MINNEAPOLIS -- The Twins have turned up the power since July 1, tied for second in the Majors with 48 homers over their last 35 games.That power was on display against the Astros on Tuesday night as the Twins launched three blasts against starter Mike Fiers, but it wasn't enough
MINNEAPOLIS -- The Twins have turned up the power since July 1, tied for second in the Majors with 48 homers over their last 35 games.
That power was on display against the Astros on Tuesday night as the Twins launched three blasts against starter Mike Fiers, but it wasn't enough because of a lack of success with runners in scoring position in a 7-5 loss at Target Field. The Twins went 1-for-11 in those situations, leaving seven runners on base. It negated homers from Miguel Sanó, Robbie Grossman and Brian Dozier.
"We got the home runs to supply the offense but we certainly missed out on our chances to execute, and I think that was big part of the game," Twins manager Paul Molitor said. "Not advancing guys from second and third with no outs and getting them in at third. We missed three opportunities in that regard."
The Twins couldn't even score on their lone hit with runners in scoring position, as rookie Jorge Polanco singled in the sixth, but Trevor Plouffe was thrown out at home by center fielder Jake Marisnick while trying to score from second.
"It was a tough call -- just being aggressive," Molitor said. "I'm not sure if Trevor caught got looking over his back shoulder there. Just trying to make a play there. Marisnick obviously closed on the ball and has a strong arm. You're hoping for a misfire, but it was right on the button."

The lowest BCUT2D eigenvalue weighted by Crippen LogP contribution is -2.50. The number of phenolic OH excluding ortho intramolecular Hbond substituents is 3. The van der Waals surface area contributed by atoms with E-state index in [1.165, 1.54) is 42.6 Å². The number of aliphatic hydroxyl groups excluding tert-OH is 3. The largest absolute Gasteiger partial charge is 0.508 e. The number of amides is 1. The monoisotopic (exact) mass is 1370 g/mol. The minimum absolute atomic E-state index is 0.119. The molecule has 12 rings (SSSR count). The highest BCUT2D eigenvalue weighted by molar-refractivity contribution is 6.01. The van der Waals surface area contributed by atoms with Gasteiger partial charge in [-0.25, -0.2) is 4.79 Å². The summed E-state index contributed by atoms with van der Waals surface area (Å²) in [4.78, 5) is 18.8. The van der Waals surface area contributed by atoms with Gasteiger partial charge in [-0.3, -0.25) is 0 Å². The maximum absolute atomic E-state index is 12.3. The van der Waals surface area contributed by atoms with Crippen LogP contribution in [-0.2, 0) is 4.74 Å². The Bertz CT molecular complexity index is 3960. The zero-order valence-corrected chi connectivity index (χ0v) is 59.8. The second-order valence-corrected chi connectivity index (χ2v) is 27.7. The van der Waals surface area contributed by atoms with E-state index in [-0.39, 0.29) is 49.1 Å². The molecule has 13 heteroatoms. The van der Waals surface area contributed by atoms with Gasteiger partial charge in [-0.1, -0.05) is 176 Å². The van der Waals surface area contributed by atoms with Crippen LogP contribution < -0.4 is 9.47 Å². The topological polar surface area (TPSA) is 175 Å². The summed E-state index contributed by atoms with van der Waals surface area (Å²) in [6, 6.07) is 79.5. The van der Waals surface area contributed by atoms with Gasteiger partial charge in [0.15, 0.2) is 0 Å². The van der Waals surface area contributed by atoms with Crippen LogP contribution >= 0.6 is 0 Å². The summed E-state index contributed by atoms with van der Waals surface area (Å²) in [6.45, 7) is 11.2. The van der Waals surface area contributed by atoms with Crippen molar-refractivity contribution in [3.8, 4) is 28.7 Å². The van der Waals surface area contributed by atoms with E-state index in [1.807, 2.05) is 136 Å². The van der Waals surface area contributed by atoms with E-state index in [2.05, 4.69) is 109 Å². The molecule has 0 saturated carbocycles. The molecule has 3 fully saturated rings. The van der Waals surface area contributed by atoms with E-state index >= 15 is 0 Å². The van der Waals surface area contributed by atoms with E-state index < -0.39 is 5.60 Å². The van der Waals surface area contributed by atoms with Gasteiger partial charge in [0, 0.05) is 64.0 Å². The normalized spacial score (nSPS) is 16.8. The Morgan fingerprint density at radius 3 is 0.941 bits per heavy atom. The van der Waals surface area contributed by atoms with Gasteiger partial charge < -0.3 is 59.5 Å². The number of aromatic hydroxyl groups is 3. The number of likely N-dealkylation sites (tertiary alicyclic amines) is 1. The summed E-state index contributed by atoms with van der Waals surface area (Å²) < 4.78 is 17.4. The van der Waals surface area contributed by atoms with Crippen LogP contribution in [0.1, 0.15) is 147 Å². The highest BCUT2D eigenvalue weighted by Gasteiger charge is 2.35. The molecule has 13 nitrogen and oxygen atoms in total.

The Twins wasted a leadoff double from Kurt Suzuki in the third with Grossman unable to get Suzuki over with nobody out. They also had Plouffe at second with none out in the sixth, only for Eddie Rosario to strike out ahead of Polanco's single.
"It's easier said than done," Molitor said. "Robbie was actually trying to pull a pitch but flied out to left. And Rosie had an opportunity but couldn't put it in play. So I think the guys are aware of it. Sometimes it's just getting more experience in those areas."
Sano was the first to go deep with a solo shot in the second, giving him four homers over his last five games. It's been a welcome sign from Sano, who had homered four times in 28 games before the recent outburst.
Minnesota briefly took the lead with the help of back-to-back homers from Grossman and Dozier in the fifth. Grossman's two-run homer gave the Twins a one-run lead and was his first since June 30. Dozier stayed hot, as he now has six blasts over his last 10 games and leads the team with 23 on the year.
It marked the 10th time the Twins hit back-to-back homers this season, which is the third-most in franchise history and the most since they did it 11 times in 1986.
"Miggy, in his first at-bat, on the first pitch he was ready," Molitor said. "Dozier worked a good at-bat and got a changeup. Grossman, in his second time around, he was one of the few guys to get a high-zone fastball and barrel it. So that was our offense with the three long balls."
Rhett Bollinger has covered the Twins for MLB.com since 2011. Read his blog, **Bollinger Beat, follow him on Twitter [@RhettBollinger](https://twitter.com/RhettBollinger)** and listen to his podcast.